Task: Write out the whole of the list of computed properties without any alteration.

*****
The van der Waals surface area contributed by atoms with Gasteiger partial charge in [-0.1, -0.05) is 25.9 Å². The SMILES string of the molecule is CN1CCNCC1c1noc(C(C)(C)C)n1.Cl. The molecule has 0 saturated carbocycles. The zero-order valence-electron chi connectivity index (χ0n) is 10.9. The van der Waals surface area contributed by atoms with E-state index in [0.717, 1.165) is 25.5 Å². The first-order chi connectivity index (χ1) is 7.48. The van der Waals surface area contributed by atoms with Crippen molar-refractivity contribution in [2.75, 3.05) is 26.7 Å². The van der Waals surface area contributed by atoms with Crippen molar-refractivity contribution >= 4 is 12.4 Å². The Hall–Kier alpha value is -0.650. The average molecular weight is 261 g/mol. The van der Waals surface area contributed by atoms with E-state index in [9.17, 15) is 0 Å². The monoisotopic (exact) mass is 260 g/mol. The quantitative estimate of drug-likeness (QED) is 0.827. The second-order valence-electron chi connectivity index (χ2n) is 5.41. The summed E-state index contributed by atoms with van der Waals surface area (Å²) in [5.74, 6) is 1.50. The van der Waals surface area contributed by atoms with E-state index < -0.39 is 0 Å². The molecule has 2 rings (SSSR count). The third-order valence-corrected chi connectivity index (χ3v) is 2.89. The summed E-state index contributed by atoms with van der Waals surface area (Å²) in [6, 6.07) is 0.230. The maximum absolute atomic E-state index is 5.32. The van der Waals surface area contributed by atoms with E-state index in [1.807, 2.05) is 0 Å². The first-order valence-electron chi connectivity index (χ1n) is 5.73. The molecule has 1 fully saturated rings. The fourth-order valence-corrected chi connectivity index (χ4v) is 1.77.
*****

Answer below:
The van der Waals surface area contributed by atoms with Gasteiger partial charge in [-0.1, -0.05) is 25.9 Å². The SMILES string of the molecule is CN1CCNCC1c1noc(C(C)(C)C)n1.Cl. The molecule has 0 saturated carbocycles. The zero-order valence-electron chi connectivity index (χ0n) is 10.9. The van der Waals surface area contributed by atoms with E-state index in [0.717, 1.165) is 25.5 Å². The first-order chi connectivity index (χ1) is 7.48. The van der Waals surface area contributed by atoms with Crippen molar-refractivity contribution in [2.75, 3.05) is 26.7 Å². The van der Waals surface area contributed by atoms with Crippen molar-refractivity contribution >= 4 is 12.4 Å². The Hall–Kier alpha value is -0.650. The average molecular weight is 261 g/mol. The van der Waals surface area contributed by atoms with E-state index in [9.17, 15) is 0 Å². The monoisotopic (exact) mass is 260 g/mol. The quantitative estimate of drug-likeness (QED) is 0.827. The second-order valence-electron chi connectivity index (χ2n) is 5.41. The summed E-state index contributed by atoms with van der Waals surface area (Å²) in [5.74, 6) is 1.50. The van der Waals surface area contributed by atoms with E-state index < -0.39 is 0 Å². The molecule has 2 rings (SSSR count). The third-order valence-corrected chi connectivity index (χ3v) is 2.89. The summed E-state index contributed by atoms with van der Waals surface area (Å²) in [6, 6.07) is 0.230. The maximum absolute atomic E-state index is 5.32. The van der Waals surface area contributed by atoms with E-state index in [1.807, 2.05) is 0 Å². The first-order valence-electron chi connectivity index (χ1n) is 5.73. The molecule has 1 fully saturated rings. The fourth-order valence-corrected chi connectivity index (χ4v) is 1.77.